How Effective Is Bodybuilding For Self Defence?

Discussion in 'General Self Defense' started by KangTsai, Jan 28, 2017.

  1. gpseymour

    gpseymour MT Moderator Staff Member

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    Walking away when someone is trying to attack you is neither easy nor simple. De-escalation only works if they are willing to let it (or if you can confuse them enough, in some cases). Sometimes, they don't leave an option that's better than engaging with physical force.
     
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  2. Steve

    Steve Mostly Harmless

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    It would be a very bad day to find yourself in a fight, but realize you've only ever learned self defense. Haha.
     
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  3. JR 137

    JR 137 Grandmaster

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    Unfortunately, I know this a little too well. I never looked for trouble and always tried to get out of it (including getting out of it before I got into it), but there were times trouble was looking for me.

    Simply walking away can be quite dangerous, i.e. turning your back on a potential attacker. Of all the mistakes I've made, I've never made that one.
     
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  4. Buka

    Buka Sr. Grandmaster

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    @Tgace, ever fight anyone stronger than you? I'll bet you have. Yet, you're still here. :)

    This is a Yin/Yang thing to me.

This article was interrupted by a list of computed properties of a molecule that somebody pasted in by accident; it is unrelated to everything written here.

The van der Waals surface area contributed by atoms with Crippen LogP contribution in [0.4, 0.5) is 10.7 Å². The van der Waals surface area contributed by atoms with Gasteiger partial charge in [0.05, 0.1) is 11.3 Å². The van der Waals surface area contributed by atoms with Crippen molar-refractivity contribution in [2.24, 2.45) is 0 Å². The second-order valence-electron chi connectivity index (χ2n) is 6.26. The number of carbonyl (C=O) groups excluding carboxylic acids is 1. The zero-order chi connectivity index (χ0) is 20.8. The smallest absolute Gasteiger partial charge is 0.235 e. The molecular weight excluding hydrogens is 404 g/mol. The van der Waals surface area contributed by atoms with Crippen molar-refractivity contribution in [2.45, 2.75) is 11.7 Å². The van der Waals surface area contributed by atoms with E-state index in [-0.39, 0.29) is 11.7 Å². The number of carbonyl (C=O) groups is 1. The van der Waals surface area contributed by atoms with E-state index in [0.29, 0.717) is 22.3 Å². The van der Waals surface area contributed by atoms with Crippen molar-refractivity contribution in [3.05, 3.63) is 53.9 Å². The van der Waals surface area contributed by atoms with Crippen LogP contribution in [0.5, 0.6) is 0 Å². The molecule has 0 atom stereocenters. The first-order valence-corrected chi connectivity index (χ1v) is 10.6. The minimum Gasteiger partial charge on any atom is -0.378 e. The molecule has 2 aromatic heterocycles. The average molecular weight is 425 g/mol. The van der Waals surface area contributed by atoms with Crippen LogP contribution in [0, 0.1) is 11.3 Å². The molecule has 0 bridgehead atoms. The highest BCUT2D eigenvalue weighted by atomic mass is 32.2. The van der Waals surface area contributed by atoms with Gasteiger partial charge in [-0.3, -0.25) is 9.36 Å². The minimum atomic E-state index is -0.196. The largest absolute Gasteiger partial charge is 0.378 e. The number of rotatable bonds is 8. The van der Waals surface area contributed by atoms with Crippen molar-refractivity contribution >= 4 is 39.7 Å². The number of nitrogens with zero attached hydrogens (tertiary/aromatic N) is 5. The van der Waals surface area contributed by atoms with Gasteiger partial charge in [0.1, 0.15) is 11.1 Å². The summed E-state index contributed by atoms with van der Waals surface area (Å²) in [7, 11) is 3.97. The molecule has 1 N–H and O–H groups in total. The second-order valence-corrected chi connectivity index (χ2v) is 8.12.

On one side you have the old quote, which I somewhat subscribe to as to the general populace.
    “The race is not always to the swift, nor the battle to the strong; but that is the way to bet.”
    (multiple sources as to who actually coined the phrase)

    But then you have personal experience. Just about everyone is stronger than I am. So all of them should have bested, or killed, me.
    Didn't happen.
     
  5. Tgace

    Tgace Grandmaster

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    Not always....

    Just usually....

    I think the whole Yin/Yang, "strength is bad" thing is used as an excuse to rationalize a lack of conditioning by many "martial artists". Not ALL. Just many.
     
  6. gpseymour

    gpseymour MT Moderator Staff Member

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    I tend to agree with that. If you pit me against an equally skilled MA, but I am stronger (and at least equally fit/conditioned), I have an advantage. Strength, speed, and stamina make a difference, just as skill does. In a short fight/encounter, stamina plays less of a role than the others. Strength, speed, and skill can offset each other (a stronger opponent can be handled with skill or speed, a faster opponent can be handled with skill and maybe strength, etc.). Skill seems to have the largest effect, and strength the smallest (except perhaps in tight grappling), so a large amount of strength differential is most easily offset with a moderate skill differential in the other direction.
     
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  7. Tgace

    Tgace Grandmaster

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    This isn't directed at you gpseymour, or anyone in particular here...just freeflowing some thoughts.

    IMHO. A rigorous conditioning programs benefit is really just 1/2 in the actual physical attributes it provides. The mental aspect of pushing your way through discomfort (and the discipline of simply doing it even when you don't "feel like it") is just as...if not more..important.

    For example, Monday is my "100 burpee day". I do 100 burpees as quickly as I can, which is usually 20-30 at once then 10-15 at a time as I can manage. While the cardio/stamina building aspect of the movement is beneficial, I believe that overriding my "this sucks and I want to stop" reaction is probably more beneficial from a "combat survival" standpoint than what I'm doing for my body.